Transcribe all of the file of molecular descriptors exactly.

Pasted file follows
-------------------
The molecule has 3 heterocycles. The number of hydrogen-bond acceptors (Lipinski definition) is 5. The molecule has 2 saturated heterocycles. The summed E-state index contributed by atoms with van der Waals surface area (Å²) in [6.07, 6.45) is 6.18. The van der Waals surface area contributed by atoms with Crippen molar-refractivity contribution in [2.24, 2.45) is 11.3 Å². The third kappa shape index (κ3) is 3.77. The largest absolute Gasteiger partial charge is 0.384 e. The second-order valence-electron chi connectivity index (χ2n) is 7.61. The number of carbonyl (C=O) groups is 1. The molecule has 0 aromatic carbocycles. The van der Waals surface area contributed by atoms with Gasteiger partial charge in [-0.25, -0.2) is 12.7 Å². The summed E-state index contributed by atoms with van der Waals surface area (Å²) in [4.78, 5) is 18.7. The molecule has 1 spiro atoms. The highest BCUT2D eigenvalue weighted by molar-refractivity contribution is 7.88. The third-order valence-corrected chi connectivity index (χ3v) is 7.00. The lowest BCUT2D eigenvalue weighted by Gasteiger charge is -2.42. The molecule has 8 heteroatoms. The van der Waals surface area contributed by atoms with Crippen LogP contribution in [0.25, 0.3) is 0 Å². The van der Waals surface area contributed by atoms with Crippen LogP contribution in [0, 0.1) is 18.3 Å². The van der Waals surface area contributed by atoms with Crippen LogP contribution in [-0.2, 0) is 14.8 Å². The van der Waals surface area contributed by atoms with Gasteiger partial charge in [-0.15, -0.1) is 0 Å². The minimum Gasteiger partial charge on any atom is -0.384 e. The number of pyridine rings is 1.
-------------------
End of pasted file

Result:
The molecule has 3 heterocycles. The number of hydrogen-bond acceptors (Lipinski definition) is 5. The molecule has 2 saturated heterocycles. The summed E-state index contributed by atoms with van der Waals surface area (Å²) in [6.07, 6.45) is 6.18. The van der Waals surface area contributed by atoms with Crippen molar-refractivity contribution in [2.24, 2.45) is 11.3 Å². The third kappa shape index (κ3) is 3.77. The largest absolute Gasteiger partial charge is 0.384 e. The second-order valence-electron chi connectivity index (χ2n) is 7.61. The number of carbonyl (C=O) groups is 1. The molecule has 0 aromatic carbocycles. The van der Waals surface area contributed by atoms with Gasteiger partial charge in [-0.25, -0.2) is 12.7 Å². The summed E-state index contributed by atoms with van der Waals surface area (Å²) in [4.78, 5) is 18.7. The molecule has 1 spiro atoms. The highest BCUT2D eigenvalue weighted by molar-refractivity contribution is 7.88. The third-order valence-corrected chi connectivity index (χ3v) is 7.00. The lowest BCUT2D eigenvalue weighted by Gasteiger charge is -2.42. The molecule has 8 heteroatoms. The van der Waals surface area contributed by atoms with Crippen LogP contribution in [0.25, 0.3) is 0 Å². The van der Waals surface area contributed by atoms with Crippen LogP contribution in [0, 0.1) is 18.3 Å². The van der Waals surface area contributed by atoms with Crippen LogP contribution in [-0.2, 0) is 14.8 Å². The van der Waals surface area contributed by atoms with Gasteiger partial charge in [-0.15, -0.1) is 0 Å². The minimum Gasteiger partial charge on any atom is -0.384 e. The number of pyridine rings is 1.